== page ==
Real life lesson (how to be a communication expert)

As they say it is never pretty to watch (and learn) how a pizza (or sausage) is made but the process is highly instructive. 

Alternatively you can hang on to simple morals: be nice to people as you go up (and stay at the top), they will be nice to you as you come down.

Mekota said this is how Blazek
responded to her request to connect on LinkedIn:

“We have never met. We have never
worked together. You are quite young and green on how business connections work
with senior professionals. Apparently you have heard that I produce a Job Bank,
and decided it would be stunningly helpful for your career prospects if I
shared my 960+ LinkedIn connections with you – a total stranger who has nothing
to offer me.

“Your
invite to connect is inappropriate, beneficial only to you, and tacky,”
the email continued. “Wow, I cannot
wait to let every 25-year-old jobseeker mine my top-tier marketing connections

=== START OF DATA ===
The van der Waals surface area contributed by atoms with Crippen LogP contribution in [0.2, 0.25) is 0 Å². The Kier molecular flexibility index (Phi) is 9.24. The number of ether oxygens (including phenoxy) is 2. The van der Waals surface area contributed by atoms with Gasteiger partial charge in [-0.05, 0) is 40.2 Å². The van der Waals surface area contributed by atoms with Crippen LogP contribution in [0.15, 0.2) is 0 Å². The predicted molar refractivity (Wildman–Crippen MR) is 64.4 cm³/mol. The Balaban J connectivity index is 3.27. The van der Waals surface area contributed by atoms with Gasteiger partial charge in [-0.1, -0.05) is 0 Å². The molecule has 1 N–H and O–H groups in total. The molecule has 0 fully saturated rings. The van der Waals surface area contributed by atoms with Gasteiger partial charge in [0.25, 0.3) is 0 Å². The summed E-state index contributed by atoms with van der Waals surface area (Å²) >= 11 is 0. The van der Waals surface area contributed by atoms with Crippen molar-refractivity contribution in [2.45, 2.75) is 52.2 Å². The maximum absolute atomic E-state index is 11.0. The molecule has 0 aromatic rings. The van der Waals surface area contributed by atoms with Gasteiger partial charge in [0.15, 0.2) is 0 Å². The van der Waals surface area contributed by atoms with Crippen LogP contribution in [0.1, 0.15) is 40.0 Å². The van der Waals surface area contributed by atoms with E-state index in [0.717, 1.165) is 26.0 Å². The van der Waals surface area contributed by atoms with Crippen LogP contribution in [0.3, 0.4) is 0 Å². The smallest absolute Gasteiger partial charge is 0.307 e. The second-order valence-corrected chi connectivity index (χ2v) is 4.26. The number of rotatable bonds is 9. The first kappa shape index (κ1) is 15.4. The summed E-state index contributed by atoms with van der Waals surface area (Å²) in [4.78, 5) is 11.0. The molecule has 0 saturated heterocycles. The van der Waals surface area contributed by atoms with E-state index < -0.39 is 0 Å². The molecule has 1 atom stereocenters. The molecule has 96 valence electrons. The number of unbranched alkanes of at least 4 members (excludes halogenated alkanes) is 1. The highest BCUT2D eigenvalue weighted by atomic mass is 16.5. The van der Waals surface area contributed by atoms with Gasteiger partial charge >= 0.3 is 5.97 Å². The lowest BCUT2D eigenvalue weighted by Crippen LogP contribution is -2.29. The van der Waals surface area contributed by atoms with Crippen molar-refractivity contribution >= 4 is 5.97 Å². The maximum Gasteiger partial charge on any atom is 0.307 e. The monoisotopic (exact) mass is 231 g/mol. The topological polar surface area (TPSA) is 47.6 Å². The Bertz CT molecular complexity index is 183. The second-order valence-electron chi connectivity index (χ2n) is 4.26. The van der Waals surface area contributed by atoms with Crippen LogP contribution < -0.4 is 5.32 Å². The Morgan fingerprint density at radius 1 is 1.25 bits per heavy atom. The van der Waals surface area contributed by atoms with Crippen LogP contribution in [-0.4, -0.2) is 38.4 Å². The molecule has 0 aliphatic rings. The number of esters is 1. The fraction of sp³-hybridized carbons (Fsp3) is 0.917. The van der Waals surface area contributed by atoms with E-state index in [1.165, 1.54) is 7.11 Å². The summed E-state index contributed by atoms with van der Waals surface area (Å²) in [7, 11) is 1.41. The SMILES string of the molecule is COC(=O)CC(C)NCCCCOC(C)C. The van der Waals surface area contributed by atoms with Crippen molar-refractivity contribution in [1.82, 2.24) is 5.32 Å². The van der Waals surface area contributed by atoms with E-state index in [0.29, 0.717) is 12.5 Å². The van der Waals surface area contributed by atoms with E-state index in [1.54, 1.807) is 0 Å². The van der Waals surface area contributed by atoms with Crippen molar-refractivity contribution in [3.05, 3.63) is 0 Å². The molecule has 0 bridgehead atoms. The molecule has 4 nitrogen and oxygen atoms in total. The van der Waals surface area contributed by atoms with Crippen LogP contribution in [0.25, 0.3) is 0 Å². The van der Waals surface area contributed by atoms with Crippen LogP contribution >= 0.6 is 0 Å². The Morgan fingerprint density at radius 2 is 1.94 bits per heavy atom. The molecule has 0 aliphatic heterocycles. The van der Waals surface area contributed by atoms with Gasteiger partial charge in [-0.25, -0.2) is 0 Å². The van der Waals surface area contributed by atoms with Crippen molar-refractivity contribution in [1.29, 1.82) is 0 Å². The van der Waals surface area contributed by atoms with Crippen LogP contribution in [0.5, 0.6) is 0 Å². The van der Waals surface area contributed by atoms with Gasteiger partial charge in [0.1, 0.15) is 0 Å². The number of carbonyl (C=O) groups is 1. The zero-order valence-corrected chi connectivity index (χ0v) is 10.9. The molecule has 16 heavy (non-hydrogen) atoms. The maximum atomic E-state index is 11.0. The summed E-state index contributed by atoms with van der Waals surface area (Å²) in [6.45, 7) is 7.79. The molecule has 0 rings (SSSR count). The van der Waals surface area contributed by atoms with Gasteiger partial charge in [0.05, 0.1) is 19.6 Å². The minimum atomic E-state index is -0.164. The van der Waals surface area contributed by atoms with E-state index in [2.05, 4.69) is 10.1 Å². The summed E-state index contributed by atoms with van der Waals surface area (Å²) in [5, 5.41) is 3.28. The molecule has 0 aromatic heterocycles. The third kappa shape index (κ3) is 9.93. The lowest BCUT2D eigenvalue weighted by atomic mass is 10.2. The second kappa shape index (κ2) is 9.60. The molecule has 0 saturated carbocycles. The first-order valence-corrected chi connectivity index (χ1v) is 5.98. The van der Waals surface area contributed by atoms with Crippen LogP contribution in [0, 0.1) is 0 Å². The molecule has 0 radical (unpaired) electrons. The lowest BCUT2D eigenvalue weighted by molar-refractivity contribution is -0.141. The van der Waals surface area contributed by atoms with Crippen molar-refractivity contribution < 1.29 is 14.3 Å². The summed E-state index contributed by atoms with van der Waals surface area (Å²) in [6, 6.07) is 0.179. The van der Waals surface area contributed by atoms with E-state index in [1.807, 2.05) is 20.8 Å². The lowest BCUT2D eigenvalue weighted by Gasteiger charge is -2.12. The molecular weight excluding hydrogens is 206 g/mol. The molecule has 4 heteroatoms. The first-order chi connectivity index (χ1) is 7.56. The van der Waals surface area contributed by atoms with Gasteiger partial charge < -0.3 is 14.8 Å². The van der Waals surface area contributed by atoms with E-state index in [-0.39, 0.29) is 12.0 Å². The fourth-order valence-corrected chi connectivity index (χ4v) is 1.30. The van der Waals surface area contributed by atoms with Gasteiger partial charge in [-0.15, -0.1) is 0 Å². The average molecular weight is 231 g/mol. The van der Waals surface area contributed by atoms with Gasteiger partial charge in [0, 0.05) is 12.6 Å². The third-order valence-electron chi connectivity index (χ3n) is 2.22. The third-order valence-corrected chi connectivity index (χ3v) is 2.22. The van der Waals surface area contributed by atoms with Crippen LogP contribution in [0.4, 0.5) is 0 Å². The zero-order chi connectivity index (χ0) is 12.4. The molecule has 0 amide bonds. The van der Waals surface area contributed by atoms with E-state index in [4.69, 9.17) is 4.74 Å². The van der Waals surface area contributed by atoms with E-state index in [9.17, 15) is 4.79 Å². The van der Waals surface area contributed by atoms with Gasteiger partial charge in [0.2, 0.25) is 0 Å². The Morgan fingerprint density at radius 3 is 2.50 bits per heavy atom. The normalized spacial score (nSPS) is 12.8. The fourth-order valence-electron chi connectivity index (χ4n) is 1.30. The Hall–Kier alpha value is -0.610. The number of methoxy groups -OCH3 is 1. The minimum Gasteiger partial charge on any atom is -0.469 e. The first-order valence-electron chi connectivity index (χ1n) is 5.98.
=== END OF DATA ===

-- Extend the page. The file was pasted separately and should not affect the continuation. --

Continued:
to help them land a job. Love the sense
of entitlement in your generation.
And therefore I enjoy denying your
invite, and giving you the dreaded ‘I Don’t Know’ [scribbled-out name] because
it’s the truth.

“Oh,
and about your request to actually receive my Job Bank along with the 7,300
other subscribers to my service? That’s denied, too. I suggest you join the
other Job Bank in town. Oh wait – there isn’t one.” The email ends with
“Don’t ever write me again.”

 Blazek, a self-described “Job Bank Mother” was named “2013 Communicator of the Year” by the Cleveland Chapter of the the International Association of Business Communicators for her work
compiling job openings in the marketing, public relations, digital
communications, media, journalism, graphics, and nonprofit management
positions throughout Northeast Ohio.

Hours after the emails went viral via Twitter shares, Facebook posts and
emails, Blazek issued her own statement saying: “I am very sorry to the
people I have hurt.”

regards

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